These challenges at the center of the FEW-Nexus have significant implications for food, energy, and water education research in the North Central Region.  Efforts to foster science literacy through education and outreach must transcend the activities of individual teams to achieve collective, systemic impact and change.  Because of the wide diversity of FEW issues evidence in the North Central Region, from the High Plains to the Great Lakes and encompassing the entire upper Mississippi Basin, we are uniquely positioned to develop education and outreach programs and conduct empirical studies unified by core models, strategies, and commitments but implemented in diverse ways reflecting unique elements of localized FEW-Nexus issues.  Furthermore, the new NCDC would afford collaboration and coordination necessary to develop, implement, and study programming that spans institutions and states in North Central Region.  Ultimately, FEW issues in the North Central Region are connected to national and global FEW systems.  Thus, this new multistate effort has the strong potential to contribute to FEW education efforts that extend beyond the North Central Region, thus providing a nucleus for a growing network of educators and scientists committed to fostering and studying science literacy within the FEW Nexus.    

Cultivating and studying science literacy systemically at a regional level requires working together beyond individual teams and institutions in diverse ways that reflect the fundamental transdisciplinarity of the FEW Nexus.  The multistate and multidisciplinary approach provides an exceptional opportunity to develop collaborative projects in the North Central Region that will allow us to develop and implement comprehensive research programs directed specifically at producing empirical findings on science literacy around regional issues, delineating baseline data to be used as benchmarks over time to ascertain the effectiveness of new education and outreach programs, develop innovative tools to aid in regional responsiveness to emergent FEW issues, and to cultivate a network that could ultimately expand nationally and internationally to address FEW issues worldwide through effective, research-based educational methods and interventions.  Furthermore, such collaborative transdisciplinary and multi-institutional projects will greatly enhance the North Central Region stakeholder’s position to compete successfully for federal funding on FEW education, research, and outreach issues.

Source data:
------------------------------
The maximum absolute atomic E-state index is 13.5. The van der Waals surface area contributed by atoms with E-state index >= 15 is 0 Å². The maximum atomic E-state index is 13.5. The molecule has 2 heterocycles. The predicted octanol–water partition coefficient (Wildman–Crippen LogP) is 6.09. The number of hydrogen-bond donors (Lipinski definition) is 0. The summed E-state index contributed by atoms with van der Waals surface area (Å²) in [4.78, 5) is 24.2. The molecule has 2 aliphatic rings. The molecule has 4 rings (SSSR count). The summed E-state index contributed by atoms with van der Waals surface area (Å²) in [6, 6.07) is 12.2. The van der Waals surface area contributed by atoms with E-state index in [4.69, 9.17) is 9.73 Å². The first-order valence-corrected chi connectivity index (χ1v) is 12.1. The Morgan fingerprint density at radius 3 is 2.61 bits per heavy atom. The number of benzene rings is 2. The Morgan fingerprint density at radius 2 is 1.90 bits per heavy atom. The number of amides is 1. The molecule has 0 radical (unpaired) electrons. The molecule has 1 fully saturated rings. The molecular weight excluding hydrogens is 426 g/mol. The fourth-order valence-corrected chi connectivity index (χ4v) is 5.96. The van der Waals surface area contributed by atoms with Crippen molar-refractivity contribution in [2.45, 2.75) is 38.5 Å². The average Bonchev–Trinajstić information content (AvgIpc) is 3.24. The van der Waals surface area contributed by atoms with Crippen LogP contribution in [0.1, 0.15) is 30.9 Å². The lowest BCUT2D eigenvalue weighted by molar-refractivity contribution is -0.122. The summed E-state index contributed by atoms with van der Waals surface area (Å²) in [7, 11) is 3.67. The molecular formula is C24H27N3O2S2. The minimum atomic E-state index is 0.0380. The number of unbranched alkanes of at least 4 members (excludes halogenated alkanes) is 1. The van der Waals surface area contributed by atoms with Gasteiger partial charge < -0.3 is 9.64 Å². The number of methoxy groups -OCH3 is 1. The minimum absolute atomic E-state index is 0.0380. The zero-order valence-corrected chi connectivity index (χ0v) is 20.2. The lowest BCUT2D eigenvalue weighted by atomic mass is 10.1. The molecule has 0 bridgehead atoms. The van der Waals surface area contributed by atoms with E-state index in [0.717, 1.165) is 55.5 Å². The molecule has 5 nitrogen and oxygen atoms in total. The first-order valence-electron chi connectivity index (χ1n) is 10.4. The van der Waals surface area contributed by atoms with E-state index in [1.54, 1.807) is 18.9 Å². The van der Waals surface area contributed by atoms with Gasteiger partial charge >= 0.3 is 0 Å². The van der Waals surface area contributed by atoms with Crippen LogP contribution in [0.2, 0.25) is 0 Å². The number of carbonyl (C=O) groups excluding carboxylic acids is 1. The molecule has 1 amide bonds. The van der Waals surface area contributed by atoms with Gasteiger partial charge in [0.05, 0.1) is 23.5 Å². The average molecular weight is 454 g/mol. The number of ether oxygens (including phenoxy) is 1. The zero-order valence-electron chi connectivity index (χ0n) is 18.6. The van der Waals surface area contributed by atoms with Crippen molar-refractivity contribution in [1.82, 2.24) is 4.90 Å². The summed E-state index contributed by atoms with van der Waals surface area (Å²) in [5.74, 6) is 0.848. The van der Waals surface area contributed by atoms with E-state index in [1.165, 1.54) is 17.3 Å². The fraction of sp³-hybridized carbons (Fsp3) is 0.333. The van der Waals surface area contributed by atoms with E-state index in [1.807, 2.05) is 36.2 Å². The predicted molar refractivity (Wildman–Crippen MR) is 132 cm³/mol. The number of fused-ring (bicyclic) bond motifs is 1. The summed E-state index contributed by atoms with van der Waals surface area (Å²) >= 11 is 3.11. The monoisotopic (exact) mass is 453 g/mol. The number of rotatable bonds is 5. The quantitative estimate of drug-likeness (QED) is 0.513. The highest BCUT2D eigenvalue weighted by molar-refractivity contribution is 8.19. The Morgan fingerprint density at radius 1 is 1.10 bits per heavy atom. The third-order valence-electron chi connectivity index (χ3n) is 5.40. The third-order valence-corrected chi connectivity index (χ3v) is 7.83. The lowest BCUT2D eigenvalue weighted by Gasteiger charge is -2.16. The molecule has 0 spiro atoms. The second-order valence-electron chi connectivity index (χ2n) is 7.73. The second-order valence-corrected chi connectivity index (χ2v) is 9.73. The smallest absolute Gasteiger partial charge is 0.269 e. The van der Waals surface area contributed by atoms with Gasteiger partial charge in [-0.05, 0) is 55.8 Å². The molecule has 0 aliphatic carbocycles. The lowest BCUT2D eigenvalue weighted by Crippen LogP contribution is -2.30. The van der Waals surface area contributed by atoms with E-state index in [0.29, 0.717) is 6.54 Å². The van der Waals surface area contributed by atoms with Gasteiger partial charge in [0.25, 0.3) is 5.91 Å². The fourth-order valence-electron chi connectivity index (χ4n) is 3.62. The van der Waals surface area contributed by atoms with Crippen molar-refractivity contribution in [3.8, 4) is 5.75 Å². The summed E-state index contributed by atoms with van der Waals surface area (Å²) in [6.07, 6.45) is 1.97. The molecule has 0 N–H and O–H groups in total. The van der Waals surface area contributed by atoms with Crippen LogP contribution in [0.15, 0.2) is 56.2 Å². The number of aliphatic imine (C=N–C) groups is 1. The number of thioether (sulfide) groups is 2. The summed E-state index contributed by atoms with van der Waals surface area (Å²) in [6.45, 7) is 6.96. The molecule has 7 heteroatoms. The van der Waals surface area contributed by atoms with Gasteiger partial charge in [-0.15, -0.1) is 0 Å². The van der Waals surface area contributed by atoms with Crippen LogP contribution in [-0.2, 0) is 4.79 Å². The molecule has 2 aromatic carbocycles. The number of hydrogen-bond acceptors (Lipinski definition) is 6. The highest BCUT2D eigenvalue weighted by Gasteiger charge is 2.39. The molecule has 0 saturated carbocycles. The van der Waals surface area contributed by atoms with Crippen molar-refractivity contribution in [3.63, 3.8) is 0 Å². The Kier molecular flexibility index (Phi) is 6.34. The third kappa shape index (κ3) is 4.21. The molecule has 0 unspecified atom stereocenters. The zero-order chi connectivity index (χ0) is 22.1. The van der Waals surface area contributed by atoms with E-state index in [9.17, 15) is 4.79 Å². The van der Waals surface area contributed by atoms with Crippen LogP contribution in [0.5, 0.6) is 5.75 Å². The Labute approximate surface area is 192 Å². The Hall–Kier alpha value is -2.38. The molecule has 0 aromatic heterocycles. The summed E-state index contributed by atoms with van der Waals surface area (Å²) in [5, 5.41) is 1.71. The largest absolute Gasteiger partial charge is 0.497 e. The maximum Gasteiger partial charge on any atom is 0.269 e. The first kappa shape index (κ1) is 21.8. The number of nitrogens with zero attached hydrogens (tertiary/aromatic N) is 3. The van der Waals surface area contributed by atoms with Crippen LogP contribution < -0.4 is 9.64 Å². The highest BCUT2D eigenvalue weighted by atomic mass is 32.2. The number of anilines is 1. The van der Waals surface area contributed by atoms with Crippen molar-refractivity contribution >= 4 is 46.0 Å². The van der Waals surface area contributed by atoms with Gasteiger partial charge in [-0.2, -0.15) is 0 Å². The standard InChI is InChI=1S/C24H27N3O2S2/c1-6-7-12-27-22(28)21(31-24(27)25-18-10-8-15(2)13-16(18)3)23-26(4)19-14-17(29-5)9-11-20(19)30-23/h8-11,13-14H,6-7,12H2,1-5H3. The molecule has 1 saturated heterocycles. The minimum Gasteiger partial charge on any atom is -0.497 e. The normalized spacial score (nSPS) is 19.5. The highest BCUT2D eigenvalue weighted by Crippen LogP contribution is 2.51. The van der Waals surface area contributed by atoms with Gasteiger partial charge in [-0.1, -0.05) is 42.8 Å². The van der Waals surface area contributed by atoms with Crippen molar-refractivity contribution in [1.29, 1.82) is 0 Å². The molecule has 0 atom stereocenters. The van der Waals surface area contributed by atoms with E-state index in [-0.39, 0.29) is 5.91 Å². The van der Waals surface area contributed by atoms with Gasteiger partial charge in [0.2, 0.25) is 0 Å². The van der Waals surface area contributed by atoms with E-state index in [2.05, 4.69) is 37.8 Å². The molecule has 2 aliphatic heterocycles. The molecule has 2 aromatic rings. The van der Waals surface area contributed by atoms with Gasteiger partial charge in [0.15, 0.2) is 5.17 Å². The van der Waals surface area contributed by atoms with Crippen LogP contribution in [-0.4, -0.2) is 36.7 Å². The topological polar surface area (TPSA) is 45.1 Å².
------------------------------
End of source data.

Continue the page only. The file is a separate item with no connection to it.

[1] Goecker, A. D., Smith, P. G., Smith, E., & Goetz, R. (2010). Employment opportunities for college graduates in food, renewable energy, and the environment: United States, 2010-2015. Purdue University.

[2] National Research Council. (2009). Transforming agricultural education for a changing world. National Academy Press, Washington, DC.

[3] FAO. (2014). The water-energy-food nexus: A new approach in support of food security and sustainable agriculture. Rome: Food and Agriculture Organization of the United Nations.

[4] National Research Council. (1996). National science education standards. Washington, D.C.: The National Academies Press.



Procedures and Activities

Expected Outcomes and Impacts

Projected Participation

View Appendix E: Participation

Educational Plan


Literature Cited


Land Grant Participating States/Institutions


Non Land Grant Participating States/Institutions

University of Puerto Rico: Other